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The Anaconda standard. [volume] (Anaconda, Mont.) 1889-1970, November 19, 1899, Morning, Image 19

Image and text provided by Montana Historical Society; Helena, MT

Persistent link: https://chroniclingamerica.loc.gov/lccn/sn84036012/1899-11-19/ed-1/seq-19/

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That there :ere e:once camels in this
state is a statement that will be a mat
ter of surprise "to the average tender
foot and it will doubtless be received
incredulously by many of this genus,
yet it is a fact that at one time in the
early 'days of transportation in Mon
tana, there was a herd of camels which
threaded its way through the winding
passes and along the valleys of the
western part of the state, carrying huge
packs of merchandise and heavy loads
.of gold dust. These. beasts of burden,
novel for this part of the world, were
imported as an experiment by the
United States .government- for use in
Southern California and Texas. With
the discovery of gold in Mdntana'*
gulches, the subsequent building' of
towns and the development of mercan
tile enterprises in the new state, the
problem of transportation became an
important one. There were mule trains
and horse trains, wagon trains and bull
teams, but there was still room for im
provement. As a railway was at that
time out of the question, some ingenious
fellow, hearing of this herd of camels
in the Southwest, negotiated for seven
of the animals and brought them up to
Most of those who were in Montana,
in' the early 'S0's remember the excite
ment that attended the arrival of these
queer pack animals when they first came
to the state. When it was known that
the camel train was due, there was
sure to be a crowd to see it come in
and there was always a good delega
tion to witness the loading for the re
turn trip. It is said that the expert
ment was successful and that the
owner of the herd did a good business
.with his peculiar property. The camels
did well in this climate and the loads
that they packed were the marvel of
old packers.
Tney were used principally to freight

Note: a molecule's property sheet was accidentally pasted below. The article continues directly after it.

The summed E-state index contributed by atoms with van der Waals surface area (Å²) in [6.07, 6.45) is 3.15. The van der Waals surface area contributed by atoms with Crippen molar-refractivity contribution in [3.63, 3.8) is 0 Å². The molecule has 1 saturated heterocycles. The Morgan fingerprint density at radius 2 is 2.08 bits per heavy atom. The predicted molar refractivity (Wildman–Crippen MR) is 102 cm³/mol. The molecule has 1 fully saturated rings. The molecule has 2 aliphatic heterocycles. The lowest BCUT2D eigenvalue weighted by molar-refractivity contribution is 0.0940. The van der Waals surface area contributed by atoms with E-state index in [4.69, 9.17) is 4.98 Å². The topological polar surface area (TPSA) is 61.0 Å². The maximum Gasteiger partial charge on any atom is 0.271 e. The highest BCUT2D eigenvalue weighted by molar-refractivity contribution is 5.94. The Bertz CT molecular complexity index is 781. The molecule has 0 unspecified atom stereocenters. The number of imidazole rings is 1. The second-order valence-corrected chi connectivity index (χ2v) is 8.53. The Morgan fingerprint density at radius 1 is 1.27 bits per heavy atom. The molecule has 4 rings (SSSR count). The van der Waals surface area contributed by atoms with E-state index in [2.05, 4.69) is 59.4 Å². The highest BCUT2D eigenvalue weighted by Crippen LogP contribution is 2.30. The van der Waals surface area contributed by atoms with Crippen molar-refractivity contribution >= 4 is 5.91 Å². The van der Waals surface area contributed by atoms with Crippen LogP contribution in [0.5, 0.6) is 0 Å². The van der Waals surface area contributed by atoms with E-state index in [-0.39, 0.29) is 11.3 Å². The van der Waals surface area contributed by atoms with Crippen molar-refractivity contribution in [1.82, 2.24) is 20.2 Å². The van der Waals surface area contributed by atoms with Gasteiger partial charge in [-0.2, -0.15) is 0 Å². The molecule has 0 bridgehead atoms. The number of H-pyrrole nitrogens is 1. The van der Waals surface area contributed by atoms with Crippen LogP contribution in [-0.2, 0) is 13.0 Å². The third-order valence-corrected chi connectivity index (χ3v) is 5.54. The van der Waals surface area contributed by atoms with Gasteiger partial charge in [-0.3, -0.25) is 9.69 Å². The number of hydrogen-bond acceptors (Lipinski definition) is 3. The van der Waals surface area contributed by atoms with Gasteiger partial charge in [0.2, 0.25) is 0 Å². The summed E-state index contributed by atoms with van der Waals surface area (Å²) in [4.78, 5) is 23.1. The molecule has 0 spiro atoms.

out of Helena first. They carried mer
chandise to the camps in the gold-pro
ducing gulches in the western and
southern parts of the state and the
miners in Bear gulch, Alder, Gold creek
and Deer Lodge became accustomed to
the arrival of the camel train. At
length the train was put on the old
Walla Walla trail out of Missoula and
made trips to the western country in
stead of doing local work among the
Montana camps as at first. Then came
another change and they carried bur
dens along the coast south forqp Wash.
lngton. ... -
As has been stated, there were seven
in the herd that came to Montana, but
there were only six when it went away.
The fate of the camel whose remains
were buried in this state was related
the other day by Charles W. Cannon to
an interested audience.
"I can't recall," said Mr. Cannon, "the
name of the man that owned the cam
els, but I remember that they used to
load in front of the store of Gaston &
Simpson at the upper end of Main
street in Helena, back in '66. They used
to carry tremendous loads, too. They
would be loaded with sacks of flour un
til you couldn't see anything of the
camels except their heads and legs.
They would carry all you could pile on
them, and never show that the pack
was any load for them at all. They
would go up and over the mountains
in the roughest and steepest places and
never refuse to keep moving along in
their slow way. They would be loaded
at the gulches with gold dust in nail
kegs and bring the dust into Helena.
"One of the camels met his fate in
Montana, and the way it happened was
peculiar. The camels were grazing one
day somewhere on the route between
Helena and Deer Lodge. There was a
crack shot from Kentucky who was a
great hunter. His name was James
MeNear. He got sight of the camels
and mistook them for moose. He
crept slowly and carefully over the
brow of the hill, fearful that the moose
would scent danger and run away.
He took careful aim at the nearest
one, blazed away and brought down
his prey. It died without a struggle.
McNear was just drawing a bead on
When Pay Dirt Was First
Discovered on Gold Creek.
Hon. Granville Stuart. who is one of
the recognized authorities regarding
the occurrences of early days in Mon
tana. gives the following account of
the first discovery of gold in what is
now Montana:
"In 1852 a Scotch half-breed from the
Red River of the North. named Fin
lay, but known among his associates
by the name of 'Benetsee.' who had
just returned from California to the
Rtocky mountains, began to prospect on
what is now Gold creek, in Deer Lodge
county, and found some light float gold,
but as his prospecting ,:wae necessarily
of a very superficial oharacter, he
found no mines that would pay. The
fact of gold being found here, however,
became noised abroad among the few
mountaineers still in the country, and
in the spring of 1856 a party, among
whom were Robert Hereford, late of
Helena, John Sanders, called 'Long
John' (he could throw a stone with al
most the force and precision of a rifle
ball); Bill Madison and one or two
others. who .were passing 'Benetsee'